The foreign exchange earnings (FEE) from tourism amounts to roughly 23 billion U.S. dollars.
The hospitality industry feels dejected and is extremely disappointed with the Union Budget. Tourism contributes 7.5 per cent to India’s overall GDP and hospitality is the backbone of tourism. Hospitality is the single biggest contributor to India's tourism GDP and its growth or decline or stagnancy directly reflects on the health of tourism in the country. The foreign exchange earnings (FEE) from tourism amounts to roughly 23 billion U.S. dollars and once again the largest chunk of this earning is generated by the hospitality industry. This doesn’t stop here the industry also contribute in creating one of the highest no. of jobs in the country contributing about 12 per cent of the Indian workforce and is one of the biggest employers of unskilled and semi-skilled labour.
“The hospitality sector has been once again almost entirely ignored in the Union Budget. What the Government needs to realize is that Incredible India will be a success only when the Hospitality industry, which is a key driver to our economic growth gets right attention,” shares ," Dilip Datwani, President, Hotel and Restaurant Association of Western India (HRAWI).
According to a KPMG report, the hospitality sector is expected to grow at a CAGR of 16.1 per cent to reach Rs.2796.9 thousand crores in 2022. Despite having hospitality as an asset at its disposal which can propel the country’s growth, the Government has yet again chosen to ignore its potential. Though, developments in ancillary sectors like infrastructure and aviation are certainly positive but that alone isn’t adequate. Promoting and encouraging investments in hospitality can place India on the map of the tourism destinations of the world. “Undoubtedly infrastructure development and improving connectivity will help the tourism sector however with no specifics spelled out, we are not exactly sure how it could benefit the hospitality sector. We were hoping to hear from the Finance Minister reforms on taxation which would have made Indian tourism competitive with neighbouring tourism countries,” adds Rishi Puri, Vice President, Lords Hotels & Resorts. While ease of living has been given importance to, and which is great, ease of doing business remained a dormant subject.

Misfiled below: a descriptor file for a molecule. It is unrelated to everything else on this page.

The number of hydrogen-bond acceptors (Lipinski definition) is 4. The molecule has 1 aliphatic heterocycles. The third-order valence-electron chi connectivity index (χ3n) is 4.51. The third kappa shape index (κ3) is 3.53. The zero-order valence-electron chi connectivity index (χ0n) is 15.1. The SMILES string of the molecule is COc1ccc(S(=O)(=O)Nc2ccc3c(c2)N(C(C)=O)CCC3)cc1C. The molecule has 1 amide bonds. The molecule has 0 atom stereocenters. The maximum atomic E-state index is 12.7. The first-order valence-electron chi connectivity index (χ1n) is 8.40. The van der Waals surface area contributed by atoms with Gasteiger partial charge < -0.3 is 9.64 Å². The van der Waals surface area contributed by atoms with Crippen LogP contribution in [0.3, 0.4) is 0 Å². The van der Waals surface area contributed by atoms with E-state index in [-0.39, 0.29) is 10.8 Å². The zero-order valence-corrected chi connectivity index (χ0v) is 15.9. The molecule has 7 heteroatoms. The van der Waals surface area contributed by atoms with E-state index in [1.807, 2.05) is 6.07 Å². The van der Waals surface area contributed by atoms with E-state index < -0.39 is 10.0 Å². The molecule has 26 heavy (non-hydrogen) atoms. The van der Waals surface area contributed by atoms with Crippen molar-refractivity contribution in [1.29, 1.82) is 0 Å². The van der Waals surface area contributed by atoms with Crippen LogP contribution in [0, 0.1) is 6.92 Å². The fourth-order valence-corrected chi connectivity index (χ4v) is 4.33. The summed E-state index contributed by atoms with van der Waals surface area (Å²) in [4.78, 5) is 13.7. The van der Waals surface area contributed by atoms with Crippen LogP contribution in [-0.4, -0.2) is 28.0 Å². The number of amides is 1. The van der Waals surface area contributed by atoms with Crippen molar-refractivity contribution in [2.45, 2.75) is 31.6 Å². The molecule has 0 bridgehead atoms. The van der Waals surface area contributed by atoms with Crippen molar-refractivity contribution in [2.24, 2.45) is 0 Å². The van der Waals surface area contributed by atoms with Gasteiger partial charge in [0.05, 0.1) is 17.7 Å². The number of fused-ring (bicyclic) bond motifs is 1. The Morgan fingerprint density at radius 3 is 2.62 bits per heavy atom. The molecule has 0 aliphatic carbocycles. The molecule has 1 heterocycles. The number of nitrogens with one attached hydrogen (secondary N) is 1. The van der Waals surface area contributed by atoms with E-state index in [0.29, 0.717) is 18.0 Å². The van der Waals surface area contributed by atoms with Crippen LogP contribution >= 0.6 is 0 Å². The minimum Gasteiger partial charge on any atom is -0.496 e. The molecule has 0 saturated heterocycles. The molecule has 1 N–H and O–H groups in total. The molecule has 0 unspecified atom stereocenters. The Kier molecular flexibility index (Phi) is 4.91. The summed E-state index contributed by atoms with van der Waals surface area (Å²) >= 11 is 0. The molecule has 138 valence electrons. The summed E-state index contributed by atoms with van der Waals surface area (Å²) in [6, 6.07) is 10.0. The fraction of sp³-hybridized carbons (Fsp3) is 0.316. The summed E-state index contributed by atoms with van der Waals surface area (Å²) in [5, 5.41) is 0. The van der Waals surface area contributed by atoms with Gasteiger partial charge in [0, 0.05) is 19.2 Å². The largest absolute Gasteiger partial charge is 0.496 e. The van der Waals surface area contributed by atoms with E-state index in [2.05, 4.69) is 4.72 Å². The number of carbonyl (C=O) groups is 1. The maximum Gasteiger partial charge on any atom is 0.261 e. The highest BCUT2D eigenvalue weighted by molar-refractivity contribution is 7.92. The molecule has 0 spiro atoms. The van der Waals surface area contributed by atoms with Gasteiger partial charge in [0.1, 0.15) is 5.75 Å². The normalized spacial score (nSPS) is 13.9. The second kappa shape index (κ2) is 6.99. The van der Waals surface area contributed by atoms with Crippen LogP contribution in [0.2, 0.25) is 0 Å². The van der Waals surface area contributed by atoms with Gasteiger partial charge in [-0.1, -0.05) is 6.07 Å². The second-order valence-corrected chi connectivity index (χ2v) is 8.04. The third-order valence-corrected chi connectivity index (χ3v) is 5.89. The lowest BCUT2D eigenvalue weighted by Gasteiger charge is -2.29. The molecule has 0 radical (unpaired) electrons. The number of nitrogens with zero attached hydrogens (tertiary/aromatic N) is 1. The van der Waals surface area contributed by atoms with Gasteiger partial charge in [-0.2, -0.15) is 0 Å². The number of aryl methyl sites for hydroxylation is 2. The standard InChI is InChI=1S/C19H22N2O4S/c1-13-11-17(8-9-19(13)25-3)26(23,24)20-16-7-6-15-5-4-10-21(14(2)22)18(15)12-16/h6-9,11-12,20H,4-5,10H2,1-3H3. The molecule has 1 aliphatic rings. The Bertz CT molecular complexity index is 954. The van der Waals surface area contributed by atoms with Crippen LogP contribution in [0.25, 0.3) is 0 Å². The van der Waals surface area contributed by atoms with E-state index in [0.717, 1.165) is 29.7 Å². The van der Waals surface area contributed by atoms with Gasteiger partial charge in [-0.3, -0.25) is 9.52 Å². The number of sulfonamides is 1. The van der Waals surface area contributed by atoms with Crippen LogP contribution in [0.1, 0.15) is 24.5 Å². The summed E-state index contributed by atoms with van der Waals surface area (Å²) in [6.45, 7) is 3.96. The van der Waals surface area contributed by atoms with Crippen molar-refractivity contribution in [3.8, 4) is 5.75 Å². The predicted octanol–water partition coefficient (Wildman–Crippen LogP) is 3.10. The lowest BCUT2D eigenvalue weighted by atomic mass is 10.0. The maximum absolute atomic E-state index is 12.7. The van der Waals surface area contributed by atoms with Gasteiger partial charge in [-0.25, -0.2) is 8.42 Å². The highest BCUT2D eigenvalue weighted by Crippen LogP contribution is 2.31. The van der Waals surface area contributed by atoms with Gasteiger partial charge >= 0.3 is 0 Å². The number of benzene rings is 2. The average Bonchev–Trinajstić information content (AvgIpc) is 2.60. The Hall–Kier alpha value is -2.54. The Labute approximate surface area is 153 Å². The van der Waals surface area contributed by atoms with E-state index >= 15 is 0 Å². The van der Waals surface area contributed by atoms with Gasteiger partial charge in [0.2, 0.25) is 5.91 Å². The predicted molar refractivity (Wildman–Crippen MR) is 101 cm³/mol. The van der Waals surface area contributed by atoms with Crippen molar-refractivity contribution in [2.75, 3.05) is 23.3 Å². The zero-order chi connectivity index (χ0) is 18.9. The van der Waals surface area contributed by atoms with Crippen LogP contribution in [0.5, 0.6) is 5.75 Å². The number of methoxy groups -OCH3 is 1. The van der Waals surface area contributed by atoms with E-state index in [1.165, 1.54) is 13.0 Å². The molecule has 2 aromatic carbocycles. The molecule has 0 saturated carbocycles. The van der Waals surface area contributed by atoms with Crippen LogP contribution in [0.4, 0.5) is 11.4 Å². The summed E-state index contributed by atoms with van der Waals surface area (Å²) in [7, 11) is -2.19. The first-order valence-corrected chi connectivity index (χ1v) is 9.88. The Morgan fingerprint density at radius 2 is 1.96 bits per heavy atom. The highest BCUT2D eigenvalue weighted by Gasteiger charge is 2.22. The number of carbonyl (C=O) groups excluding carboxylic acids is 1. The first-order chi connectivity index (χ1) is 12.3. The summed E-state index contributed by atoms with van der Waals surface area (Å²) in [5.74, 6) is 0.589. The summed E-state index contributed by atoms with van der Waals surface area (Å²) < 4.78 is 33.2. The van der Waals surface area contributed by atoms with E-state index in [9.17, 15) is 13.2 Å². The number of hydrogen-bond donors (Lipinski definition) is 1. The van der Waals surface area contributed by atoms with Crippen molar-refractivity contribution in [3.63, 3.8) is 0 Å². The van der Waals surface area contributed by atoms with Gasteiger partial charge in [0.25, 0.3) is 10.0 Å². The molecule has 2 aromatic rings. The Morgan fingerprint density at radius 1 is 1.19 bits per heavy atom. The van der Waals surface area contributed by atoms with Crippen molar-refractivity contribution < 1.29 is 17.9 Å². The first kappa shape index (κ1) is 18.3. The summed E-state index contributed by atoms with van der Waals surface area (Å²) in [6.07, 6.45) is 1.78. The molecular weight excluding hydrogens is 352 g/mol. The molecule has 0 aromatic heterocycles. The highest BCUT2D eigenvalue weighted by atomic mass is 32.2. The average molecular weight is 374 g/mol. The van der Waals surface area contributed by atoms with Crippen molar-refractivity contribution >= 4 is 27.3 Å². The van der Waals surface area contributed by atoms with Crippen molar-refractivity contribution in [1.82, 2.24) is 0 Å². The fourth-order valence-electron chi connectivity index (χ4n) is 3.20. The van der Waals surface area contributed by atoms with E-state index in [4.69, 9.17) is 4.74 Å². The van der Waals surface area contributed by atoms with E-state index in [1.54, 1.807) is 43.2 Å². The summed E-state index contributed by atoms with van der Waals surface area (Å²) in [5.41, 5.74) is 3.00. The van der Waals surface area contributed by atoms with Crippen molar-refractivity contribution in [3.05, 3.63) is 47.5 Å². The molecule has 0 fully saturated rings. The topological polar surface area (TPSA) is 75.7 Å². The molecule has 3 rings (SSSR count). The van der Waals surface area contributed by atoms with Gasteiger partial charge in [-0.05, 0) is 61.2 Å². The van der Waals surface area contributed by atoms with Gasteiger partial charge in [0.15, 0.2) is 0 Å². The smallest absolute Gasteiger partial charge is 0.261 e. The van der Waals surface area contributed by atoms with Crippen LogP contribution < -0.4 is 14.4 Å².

Similarly, the year was bitter for the growth of restaurant sector as well. The industry has been singled out by removal of the Input Tax Credit being only industry which does not receive this benefit. And, the sector was expecting the government to re-introduce ITC for restaurants.
Not only this, restaurant industry with a size worth Rs 3,52,000 crore which is expected to grow to Rs 5,52,000 crore by 2022 is generating over 8 million jobs, and demands single window clearance and reduction of licenses which is way to huge as compared to all the global food destinations. “I warmly welcome the budget although it doesn’t have much to offer the restaurant industry. But government’s decision of allocation a corpus of Rs 10,000 crore to fisheries, animal husbandries, and related infrastructure will surely benefit our business as due to high demand and lower supply of meat products, at times we have to purchase food items at a much higher price,” points Ashish Bahukhandi, Founder Dudleys.
With all the expectation that remained unanswered for the sector’s growth this year’s budget has fallen short of expectations for hospitality.